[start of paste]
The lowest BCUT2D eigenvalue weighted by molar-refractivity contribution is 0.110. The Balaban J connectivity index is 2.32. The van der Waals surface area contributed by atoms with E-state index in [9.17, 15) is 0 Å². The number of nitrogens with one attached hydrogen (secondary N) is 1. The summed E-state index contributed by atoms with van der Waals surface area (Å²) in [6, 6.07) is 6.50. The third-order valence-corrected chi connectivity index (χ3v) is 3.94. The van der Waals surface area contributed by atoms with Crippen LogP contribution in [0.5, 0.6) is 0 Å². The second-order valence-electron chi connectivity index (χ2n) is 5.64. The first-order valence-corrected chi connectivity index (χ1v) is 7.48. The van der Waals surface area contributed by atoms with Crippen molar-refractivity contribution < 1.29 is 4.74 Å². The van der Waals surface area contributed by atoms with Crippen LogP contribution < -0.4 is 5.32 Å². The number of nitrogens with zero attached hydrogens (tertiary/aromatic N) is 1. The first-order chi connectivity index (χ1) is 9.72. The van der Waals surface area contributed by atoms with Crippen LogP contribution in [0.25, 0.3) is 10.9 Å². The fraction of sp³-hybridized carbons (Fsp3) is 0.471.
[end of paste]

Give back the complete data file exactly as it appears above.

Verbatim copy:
The lowest BCUT2D eigenvalue weighted by molar-refractivity contribution is 0.110. The Balaban J connectivity index is 2.32. The van der Waals surface area contributed by atoms with E-state index in [9.17, 15) is 0 Å². The number of nitrogens with one attached hydrogen (secondary N) is 1. The summed E-state index contributed by atoms with van der Waals surface area (Å²) in [6, 6.07) is 6.50. The third-order valence-corrected chi connectivity index (χ3v) is 3.94. The van der Waals surface area contributed by atoms with Crippen LogP contribution in [0.5, 0.6) is 0 Å². The second-order valence-electron chi connectivity index (χ2n) is 5.64. The first-order valence-corrected chi connectivity index (χ1v) is 7.48. The van der Waals surface area contributed by atoms with Crippen molar-refractivity contribution < 1.29 is 4.74 Å². The van der Waals surface area contributed by atoms with Crippen LogP contribution < -0.4 is 5.32 Å². The number of nitrogens with zero attached hydrogens (tertiary/aromatic N) is 1. The first-order chi connectivity index (χ1) is 9.72. The van der Waals surface area contributed by atoms with Crippen LogP contribution in [0.25, 0.3) is 10.9 Å². The fraction of sp³-hybridized carbons (Fsp3) is 0.471.